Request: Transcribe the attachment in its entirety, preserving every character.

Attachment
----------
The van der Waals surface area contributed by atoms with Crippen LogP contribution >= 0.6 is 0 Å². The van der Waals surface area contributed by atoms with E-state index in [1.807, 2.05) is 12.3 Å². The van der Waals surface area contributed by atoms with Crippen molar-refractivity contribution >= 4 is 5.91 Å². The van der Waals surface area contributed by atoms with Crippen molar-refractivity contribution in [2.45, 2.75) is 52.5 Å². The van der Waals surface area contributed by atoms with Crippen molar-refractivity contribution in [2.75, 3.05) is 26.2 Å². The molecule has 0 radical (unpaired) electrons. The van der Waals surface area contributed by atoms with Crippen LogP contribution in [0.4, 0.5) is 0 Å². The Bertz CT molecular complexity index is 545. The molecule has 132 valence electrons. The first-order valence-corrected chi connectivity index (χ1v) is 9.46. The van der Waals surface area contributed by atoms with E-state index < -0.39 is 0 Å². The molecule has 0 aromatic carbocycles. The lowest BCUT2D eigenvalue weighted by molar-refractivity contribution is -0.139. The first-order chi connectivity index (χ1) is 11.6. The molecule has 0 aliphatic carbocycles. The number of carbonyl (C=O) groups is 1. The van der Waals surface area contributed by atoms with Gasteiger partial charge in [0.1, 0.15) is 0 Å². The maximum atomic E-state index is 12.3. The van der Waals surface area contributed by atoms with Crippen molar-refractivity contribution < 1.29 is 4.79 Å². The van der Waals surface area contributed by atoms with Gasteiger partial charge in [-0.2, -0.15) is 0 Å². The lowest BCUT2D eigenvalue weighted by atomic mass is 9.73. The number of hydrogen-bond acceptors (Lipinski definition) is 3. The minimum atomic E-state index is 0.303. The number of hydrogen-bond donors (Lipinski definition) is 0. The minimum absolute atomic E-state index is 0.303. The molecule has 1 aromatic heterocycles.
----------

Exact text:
The van der Waals surface area contributed by atoms with Crippen LogP contribution >= 0.6 is 0 Å². The van der Waals surface area contributed by atoms with E-state index in [1.807, 2.05) is 12.3 Å². The van der Waals surface area contributed by atoms with Crippen molar-refractivity contribution >= 4 is 5.91 Å². The van der Waals surface area contributed by atoms with Crippen molar-refractivity contribution in [2.45, 2.75) is 52.5 Å². The van der Waals surface area contributed by atoms with Crippen molar-refractivity contribution in [2.75, 3.05) is 26.2 Å². The molecule has 0 radical (unpaired) electrons. The van der Waals surface area contributed by atoms with Crippen LogP contribution in [0.4, 0.5) is 0 Å². The Bertz CT molecular complexity index is 545. The molecule has 132 valence electrons. The first-order valence-corrected chi connectivity index (χ1v) is 9.46. The van der Waals surface area contributed by atoms with E-state index < -0.39 is 0 Å². The molecule has 0 aromatic carbocycles. The lowest BCUT2D eigenvalue weighted by molar-refractivity contribution is -0.139. The first-order chi connectivity index (χ1) is 11.6. The molecule has 0 aliphatic carbocycles. The number of carbonyl (C=O) groups is 1. The van der Waals surface area contributed by atoms with Gasteiger partial charge in [0.1, 0.15) is 0 Å². The maximum atomic E-state index is 12.3. The van der Waals surface area contributed by atoms with Crippen molar-refractivity contribution < 1.29 is 4.79 Å². The van der Waals surface area contributed by atoms with Gasteiger partial charge in [-0.2, -0.15) is 0 Å². The lowest BCUT2D eigenvalue weighted by atomic mass is 9.73. The number of hydrogen-bond acceptors (Lipinski definition) is 3. The minimum atomic E-state index is 0.303. The number of hydrogen-bond donors (Lipinski definition) is 0. The minimum absolute atomic E-state index is 0.303. The molecule has 1 aromatic heterocycles.